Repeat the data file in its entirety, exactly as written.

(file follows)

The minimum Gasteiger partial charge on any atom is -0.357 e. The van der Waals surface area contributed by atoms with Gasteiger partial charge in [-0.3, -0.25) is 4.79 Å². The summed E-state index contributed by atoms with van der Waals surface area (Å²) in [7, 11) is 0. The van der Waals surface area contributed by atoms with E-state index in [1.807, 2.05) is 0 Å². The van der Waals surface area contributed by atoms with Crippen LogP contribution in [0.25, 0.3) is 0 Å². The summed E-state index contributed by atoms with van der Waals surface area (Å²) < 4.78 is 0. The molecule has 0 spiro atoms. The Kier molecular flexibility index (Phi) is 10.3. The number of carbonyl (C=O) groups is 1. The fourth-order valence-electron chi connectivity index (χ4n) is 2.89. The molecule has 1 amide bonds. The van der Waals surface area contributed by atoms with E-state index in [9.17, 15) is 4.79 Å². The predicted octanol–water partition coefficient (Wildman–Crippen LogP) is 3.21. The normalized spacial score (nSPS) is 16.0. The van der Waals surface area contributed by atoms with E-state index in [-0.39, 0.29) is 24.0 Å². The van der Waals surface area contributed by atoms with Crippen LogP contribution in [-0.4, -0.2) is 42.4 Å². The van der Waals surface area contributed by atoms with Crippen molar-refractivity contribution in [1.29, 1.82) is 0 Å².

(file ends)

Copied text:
The minimum Gasteiger partial charge on any atom is -0.357 e. The van der Waals surface area contributed by atoms with Gasteiger partial charge in [-0.3, -0.25) is 4.79 Å². The summed E-state index contributed by atoms with van der Waals surface area (Å²) in [7, 11) is 0. The van der Waals surface area contributed by atoms with E-state index in [1.807, 2.05) is 0 Å². The van der Waals surface area contributed by atoms with Crippen LogP contribution in [0.25, 0.3) is 0 Å². The summed E-state index contributed by atoms with van der Waals surface area (Å²) < 4.78 is 0. The molecule has 0 spiro atoms. The Kier molecular flexibility index (Phi) is 10.3. The number of carbonyl (C=O) groups is 1. The fourth-order valence-electron chi connectivity index (χ4n) is 2.89. The molecule has 1 amide bonds. The van der Waals surface area contributed by atoms with E-state index in [9.17, 15) is 4.79 Å². The predicted octanol–water partition coefficient (Wildman–Crippen LogP) is 3.21. The normalized spacial score (nSPS) is 16.0. The van der Waals surface area contributed by atoms with E-state index in [-0.39, 0.29) is 24.0 Å². The van der Waals surface area contributed by atoms with Crippen LogP contribution in [-0.4, -0.2) is 42.4 Å². The van der Waals surface area contributed by atoms with Crippen molar-refractivity contribution in [1.29, 1.82) is 0 Å².